Stopping and Starting: A Reflection on Taking Feelings at Face Value and Big Picture Thinking

Stopping and Starting: A Reflection on Taking Feelings at Face Value and Big Picture Thinking

I've dabbled with Focusing since 2010 but have learnt it formally in 2014. Since then, I've tried as much as possible to incorporate it into my life and more importantly, my work.

And yet, there are times when the whole process can be frustrating. I'd be able to get a physical sense of a feeling, but it just stays...stopped. Nothing else comes from it. No stories, nor images.

And then there are days when it just seems to snap into place and the physical sense pulls with it so many stories and images, freely forming and flowing. Things started, and moved, and I felt better.

What, I wondered, was the difference between when things Stopped and when things Started?

I prodded at this idea for a long time, and then one day it hit me. Rather, 2 things hit me.

1. Focusing for some is a process of both Starting and Stopping. There will be stops in the process and there will be starts. When it is stopped, and if I try to force it to start, it gets stuck. Similarly, when it starts and I try to force it to stop (usually with pre-conceived ideas about why I was feeling a certain way), then it get stuck as well.

Rather, if I went back to the bare basic principles underpinning Focusing - taking every internal physical experience as it is, at face value, with no urge to change it; then I have a way forward.

How does this play out in practice?

When the Focusing stops at some point - say I'm stuck at a physical sense of a feeling, or a particular image and nothing else comes from it, I take the stopping at face value. I stop with it and wait patiently. Usually after a while, something more comes up - another physical sense or an image or a story. It starts up again.

In a similar spirit, I take the starting at face value, and patiently delve into whatever comes up; until it stops again.

Then I wait, because I want to take the stopping at its face value. When I genuinely take whatever comes up in me at face value, without forcing anything, it usually starts to transform.

That's the first realisation.

2. Think big picture - when I get a physical feeling and it stays stopped for a long time, with nothing else coming up from it, I've learnt to assume that it's because this physical feeling is tied to something big.

So big that nothing specific can form in the way of stories, memories or images. It's like standing in the middle of Trafalgar Square and trying to see the UK.

So I try to expand my awareness to something big. Practically, I might think to myself - "this physical sense is tied to something big. It's big. There's something big happening here."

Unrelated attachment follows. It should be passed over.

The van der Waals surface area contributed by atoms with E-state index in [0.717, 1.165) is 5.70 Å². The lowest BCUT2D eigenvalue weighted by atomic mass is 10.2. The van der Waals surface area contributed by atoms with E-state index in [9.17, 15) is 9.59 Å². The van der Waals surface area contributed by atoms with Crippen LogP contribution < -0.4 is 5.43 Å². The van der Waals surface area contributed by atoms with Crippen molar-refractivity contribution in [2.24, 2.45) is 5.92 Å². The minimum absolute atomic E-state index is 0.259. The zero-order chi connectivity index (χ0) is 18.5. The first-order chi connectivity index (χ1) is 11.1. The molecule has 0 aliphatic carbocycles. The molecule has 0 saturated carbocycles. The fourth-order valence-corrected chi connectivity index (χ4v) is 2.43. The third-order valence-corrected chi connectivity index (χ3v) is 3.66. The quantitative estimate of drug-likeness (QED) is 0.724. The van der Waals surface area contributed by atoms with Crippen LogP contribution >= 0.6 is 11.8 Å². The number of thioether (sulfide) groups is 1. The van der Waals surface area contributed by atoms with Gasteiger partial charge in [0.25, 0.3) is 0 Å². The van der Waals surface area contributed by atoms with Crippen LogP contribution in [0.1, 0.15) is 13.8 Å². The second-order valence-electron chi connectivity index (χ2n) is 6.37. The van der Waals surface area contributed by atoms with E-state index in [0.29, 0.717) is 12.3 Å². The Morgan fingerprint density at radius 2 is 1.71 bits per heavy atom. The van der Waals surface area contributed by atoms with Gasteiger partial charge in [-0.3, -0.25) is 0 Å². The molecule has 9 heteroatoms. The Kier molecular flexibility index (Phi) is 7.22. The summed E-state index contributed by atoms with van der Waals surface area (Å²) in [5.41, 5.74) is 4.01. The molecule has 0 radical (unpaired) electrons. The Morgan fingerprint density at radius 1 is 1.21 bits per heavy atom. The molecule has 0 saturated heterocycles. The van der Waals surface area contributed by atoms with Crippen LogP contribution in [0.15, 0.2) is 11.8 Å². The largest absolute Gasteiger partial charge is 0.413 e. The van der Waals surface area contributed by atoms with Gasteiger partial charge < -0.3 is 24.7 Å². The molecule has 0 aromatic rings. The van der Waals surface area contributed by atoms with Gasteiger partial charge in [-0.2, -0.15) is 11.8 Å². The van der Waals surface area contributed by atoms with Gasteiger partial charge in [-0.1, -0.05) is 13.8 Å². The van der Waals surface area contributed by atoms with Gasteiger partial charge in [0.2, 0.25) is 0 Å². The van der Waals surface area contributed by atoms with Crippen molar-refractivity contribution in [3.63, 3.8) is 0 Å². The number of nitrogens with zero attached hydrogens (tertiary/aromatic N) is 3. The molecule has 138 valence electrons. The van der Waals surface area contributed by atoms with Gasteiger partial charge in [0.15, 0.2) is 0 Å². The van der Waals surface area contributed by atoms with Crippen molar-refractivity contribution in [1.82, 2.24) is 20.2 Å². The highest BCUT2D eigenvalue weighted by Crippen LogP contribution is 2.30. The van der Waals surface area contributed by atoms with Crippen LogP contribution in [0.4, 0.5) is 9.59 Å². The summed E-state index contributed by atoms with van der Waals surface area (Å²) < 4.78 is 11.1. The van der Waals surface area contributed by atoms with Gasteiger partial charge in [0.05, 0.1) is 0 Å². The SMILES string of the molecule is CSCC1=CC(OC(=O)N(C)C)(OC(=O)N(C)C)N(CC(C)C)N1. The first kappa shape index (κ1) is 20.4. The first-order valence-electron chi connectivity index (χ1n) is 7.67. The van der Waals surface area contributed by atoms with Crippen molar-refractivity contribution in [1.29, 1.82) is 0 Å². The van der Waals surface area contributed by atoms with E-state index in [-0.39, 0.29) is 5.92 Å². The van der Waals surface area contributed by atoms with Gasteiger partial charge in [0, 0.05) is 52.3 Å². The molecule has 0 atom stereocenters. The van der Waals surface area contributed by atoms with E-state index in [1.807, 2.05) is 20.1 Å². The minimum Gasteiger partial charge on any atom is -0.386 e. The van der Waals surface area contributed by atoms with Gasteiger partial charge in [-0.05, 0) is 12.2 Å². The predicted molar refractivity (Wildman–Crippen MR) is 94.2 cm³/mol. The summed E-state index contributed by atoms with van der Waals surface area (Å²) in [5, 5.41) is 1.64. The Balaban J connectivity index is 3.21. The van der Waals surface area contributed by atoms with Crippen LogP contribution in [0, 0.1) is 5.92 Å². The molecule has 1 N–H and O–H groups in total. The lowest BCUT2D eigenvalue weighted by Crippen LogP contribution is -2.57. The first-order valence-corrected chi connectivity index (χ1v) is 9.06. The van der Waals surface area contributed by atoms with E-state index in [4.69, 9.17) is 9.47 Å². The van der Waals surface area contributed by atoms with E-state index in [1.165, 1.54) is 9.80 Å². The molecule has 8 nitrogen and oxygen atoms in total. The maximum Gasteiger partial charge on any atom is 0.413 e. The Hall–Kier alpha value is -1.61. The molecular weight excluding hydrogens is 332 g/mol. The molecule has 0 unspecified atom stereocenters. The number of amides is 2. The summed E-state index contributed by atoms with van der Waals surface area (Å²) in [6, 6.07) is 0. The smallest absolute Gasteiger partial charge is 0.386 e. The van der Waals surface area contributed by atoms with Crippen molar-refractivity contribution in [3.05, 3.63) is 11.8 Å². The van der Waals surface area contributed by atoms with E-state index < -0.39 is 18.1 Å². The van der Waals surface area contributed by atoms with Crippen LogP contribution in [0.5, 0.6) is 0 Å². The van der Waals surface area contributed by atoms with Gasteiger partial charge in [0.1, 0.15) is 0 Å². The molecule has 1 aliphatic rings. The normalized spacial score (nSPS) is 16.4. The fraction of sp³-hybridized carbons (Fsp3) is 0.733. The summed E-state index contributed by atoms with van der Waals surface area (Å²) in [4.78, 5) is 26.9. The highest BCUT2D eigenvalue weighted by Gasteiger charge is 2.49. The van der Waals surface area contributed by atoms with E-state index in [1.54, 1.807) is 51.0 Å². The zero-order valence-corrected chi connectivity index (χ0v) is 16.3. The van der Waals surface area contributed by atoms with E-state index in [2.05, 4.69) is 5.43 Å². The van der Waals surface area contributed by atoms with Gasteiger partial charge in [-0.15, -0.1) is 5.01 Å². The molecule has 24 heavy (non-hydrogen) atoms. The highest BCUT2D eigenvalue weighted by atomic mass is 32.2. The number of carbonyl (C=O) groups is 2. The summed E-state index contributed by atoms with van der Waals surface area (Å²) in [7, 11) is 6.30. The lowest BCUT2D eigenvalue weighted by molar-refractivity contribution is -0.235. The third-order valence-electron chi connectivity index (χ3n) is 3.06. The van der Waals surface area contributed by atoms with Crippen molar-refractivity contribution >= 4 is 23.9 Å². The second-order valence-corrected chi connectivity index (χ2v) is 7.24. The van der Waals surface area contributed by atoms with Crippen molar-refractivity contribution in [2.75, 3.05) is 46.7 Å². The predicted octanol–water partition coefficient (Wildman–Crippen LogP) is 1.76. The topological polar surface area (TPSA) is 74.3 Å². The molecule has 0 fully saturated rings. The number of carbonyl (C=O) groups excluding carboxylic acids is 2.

I do it as a proposal to myself, checking if it fits with the physical sense. Usually, it begins to move, to start up. Bit by bit.

AN EXAMPLE
I've previously written about the bruised knotted feeling I've been carrying in my chest for a long time. For the longest time, I've struggle to make any headway with it. It would come, and then...stop.

Then I started assuming that it's a feeling that carries a lot with it, too much to put into any specific words or images or stories. And then, lo....snippets and trickles of images and memories started to come up.

Images of my work, of having too much to worry about - big and small. Too many people to consider, and to balance. Fears of upsetting things in my life, of wanting to avoid trouble and to sometimes avoid feeling. Memories of times when I'd let things slide and unfold on their own, with disastrous effect. No, I've got to keep a finger in every pie, in my life. And more.

No wonder the feeling couldn't move. It had to stay tight and firm, to hold the fort. My whole world was hinged on it - since I've embarked on a life in Australia. There was at least 2.5 years' of burdens and fears weaved into the bruised knot! Maybe even more from earlier on in my life.

Wow.

I'd check in with these stories and images, and they usually brought a shift in the bruised knotted feeling. Then, they'd dry up and stop. So I simple waited, taking the stopping at face value.

I remember saying to myself, "It's (the bruised knotted feeling) worked hard to come up with these stories and images so far. Now it's tired and needs a break. Let's just rest it."

That really worked, and after a respite, more would come up. In this way, I've finally started to make some headway with my own Focusing; using the principles of taking whatever comes up at face value, and thinking big.

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Now, I know that this is a rather abstract post because what I'm trying to do is to describe an internal and personal process. At the same time, I hope my description of my own process could give you a sense of HOW Focusing can work in this manner, using these two principles/ ideas.

Good luck.
Eric.

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